Posted in Uncategorized, tagged adultery, apostasy, Carl Trueman, Counseling, Doug Rosenau, fornication, John MacArthur, Mark Driscoll, Preaching, sex, slang terms, Song of Songs, teaching on April 5, 2012 |
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In the first part I examined the fact that all pastors will have to talk about sex from the pulpit because the Bible talks about sex- often. But how often a pastor needs to talk about it will differ according to the needs of the congregation. John MacArthur probably doesn’t have to talk about sex often. I’m not sure I’d want him to talk to me about sex, that would be like talking about sex with my father-in-law. Just doesn’t seem right. Mark Driscoll, who pastors a church filled with young converts, will have greater need to address the subject.
How should a pastor speak about sex? That is the topic I want to pick up now. Just because you should talk about it doesn’t mean you should throw caution to the wind.
When I was taking classes for my counseling degree we had a course on sex. I know you won’t believe me, but sex comes up often in counseling situations. One day we spent time on an exercise. We split up into small groups of both men and women. We had to practice saying “penis” and “vagina”. It was incredibly funny for me because one of my classmates was really struggling to say them in mixed company. That was so far out of her comfort zone. But when you try to do this, it can be weird for anyone.
We were trained to use the proper terms for things, not slang. We called oral sex just that- not a Lewinski or any number of other terms.
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Posted in Uncategorized, tagged cleansing, creation, depravity, forgiveness, gospel, immodesty, immorality, life transformation, modesty, Pornography, Song of Songs, wisdom on March 23, 2011 |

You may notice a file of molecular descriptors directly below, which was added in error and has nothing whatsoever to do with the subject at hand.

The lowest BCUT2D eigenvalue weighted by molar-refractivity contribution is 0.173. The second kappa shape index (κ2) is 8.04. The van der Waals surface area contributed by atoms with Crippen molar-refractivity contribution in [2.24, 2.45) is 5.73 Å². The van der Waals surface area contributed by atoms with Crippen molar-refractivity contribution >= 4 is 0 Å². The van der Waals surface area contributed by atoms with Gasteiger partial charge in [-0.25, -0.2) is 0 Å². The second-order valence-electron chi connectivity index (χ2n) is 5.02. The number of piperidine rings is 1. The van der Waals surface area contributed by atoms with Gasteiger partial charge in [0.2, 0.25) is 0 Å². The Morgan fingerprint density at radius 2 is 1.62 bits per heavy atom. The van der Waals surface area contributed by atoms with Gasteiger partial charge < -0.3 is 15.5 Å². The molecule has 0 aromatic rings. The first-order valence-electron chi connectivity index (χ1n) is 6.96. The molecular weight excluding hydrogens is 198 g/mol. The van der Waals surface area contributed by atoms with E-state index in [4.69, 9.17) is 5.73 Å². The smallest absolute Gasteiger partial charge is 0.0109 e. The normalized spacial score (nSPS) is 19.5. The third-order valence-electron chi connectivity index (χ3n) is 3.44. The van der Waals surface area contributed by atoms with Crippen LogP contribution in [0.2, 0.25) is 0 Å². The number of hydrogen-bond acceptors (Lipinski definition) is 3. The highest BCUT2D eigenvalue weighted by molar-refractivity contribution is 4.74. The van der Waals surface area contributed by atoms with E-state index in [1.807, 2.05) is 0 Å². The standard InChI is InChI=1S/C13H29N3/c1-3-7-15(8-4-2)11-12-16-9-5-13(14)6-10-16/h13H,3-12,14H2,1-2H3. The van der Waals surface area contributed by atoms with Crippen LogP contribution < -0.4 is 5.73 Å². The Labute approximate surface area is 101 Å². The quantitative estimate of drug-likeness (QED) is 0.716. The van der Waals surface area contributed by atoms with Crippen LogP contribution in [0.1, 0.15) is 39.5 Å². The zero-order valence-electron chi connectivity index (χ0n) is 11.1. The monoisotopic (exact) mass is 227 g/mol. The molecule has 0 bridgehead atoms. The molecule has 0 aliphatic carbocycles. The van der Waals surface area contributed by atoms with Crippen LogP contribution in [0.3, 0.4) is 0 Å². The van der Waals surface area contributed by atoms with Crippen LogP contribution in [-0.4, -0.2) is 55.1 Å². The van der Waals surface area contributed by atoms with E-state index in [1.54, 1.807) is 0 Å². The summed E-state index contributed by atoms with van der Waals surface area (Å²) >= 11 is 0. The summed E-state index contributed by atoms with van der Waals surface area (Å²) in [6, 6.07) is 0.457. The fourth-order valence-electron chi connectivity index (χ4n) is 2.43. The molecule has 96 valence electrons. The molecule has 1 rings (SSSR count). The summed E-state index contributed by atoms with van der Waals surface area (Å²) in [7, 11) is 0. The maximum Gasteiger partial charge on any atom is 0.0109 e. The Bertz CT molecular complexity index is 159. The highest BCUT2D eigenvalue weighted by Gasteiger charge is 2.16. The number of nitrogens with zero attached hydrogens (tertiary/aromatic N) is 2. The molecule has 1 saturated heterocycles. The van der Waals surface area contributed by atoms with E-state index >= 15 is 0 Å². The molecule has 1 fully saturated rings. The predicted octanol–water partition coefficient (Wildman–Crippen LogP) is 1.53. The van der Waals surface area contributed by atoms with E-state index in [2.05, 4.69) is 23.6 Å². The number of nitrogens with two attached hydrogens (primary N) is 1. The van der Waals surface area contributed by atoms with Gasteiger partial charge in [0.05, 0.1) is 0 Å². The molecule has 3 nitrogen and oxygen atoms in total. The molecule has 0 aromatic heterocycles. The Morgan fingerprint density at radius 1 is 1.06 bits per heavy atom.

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Things tend to go in cycles, and modesty is back in the news after a Wall Street Journal Op-Ed piece on the subject. I have addressed both nakedness and modesty in the past. But this piece, and a recent commercial for a sitcom have had me pondering the subject again (I’ll spare you visuals).
The author of the piece does not address modesty from a Christian viewpoint. Yet she can see there is something seriously wrong. We struggle with our kids wanting to act like adults when they are not adults yet. But we are complicit in this (she mentions buying said clothes for instance). We have also given them a warped view of what it means to be an adult!
I have not seen the show Perfect Couples. But they run the commercial ad nausium on On Demand (it failed, the show is getting the ax). It is an effective commercial from a purely pragmatic point of view. The woman catches her husband or boyfriend staring at another woman’s cleavage. “They’re just breasts. They don’t have any power over you. Look at them.” She directs his head so he’s looking at them. The camera cuts to the other woman’s very low cut blouse and cleavage. “You don’t own me” he mumbles.
“Just breasts.” Our culture really doesn’t know what is going on. The issue is not clothes or style or cultural differences. We have to go deeper into the conversation, to a place most people don’t want to go. This is because there is no such thing as “just breasts.”
First, we have to think in terms of creation (you could explain some of this via evolution, but I won’t). God made humanity male and female. They had obvious physical differences (and less obvious emotional ones). Those differences were not merely functional, though they had functional reasons. They were also meant to be attractive to the opposite sex. You don’t need a C (much less a D or E) cup to produce milk. Big breasts are not essential to nursing babies. God made women with bigger breasts than men to be attractive to men. The wider hips and rounder bottom are also attractive to men. He made Adam and Eve attractive to one another (yes, she didn’t laugh at his penis). They took delight in one another.
5 Your breasts are like two fawns, like twin fawns of a gazelle that browse among the lilies. Song of Songs 4
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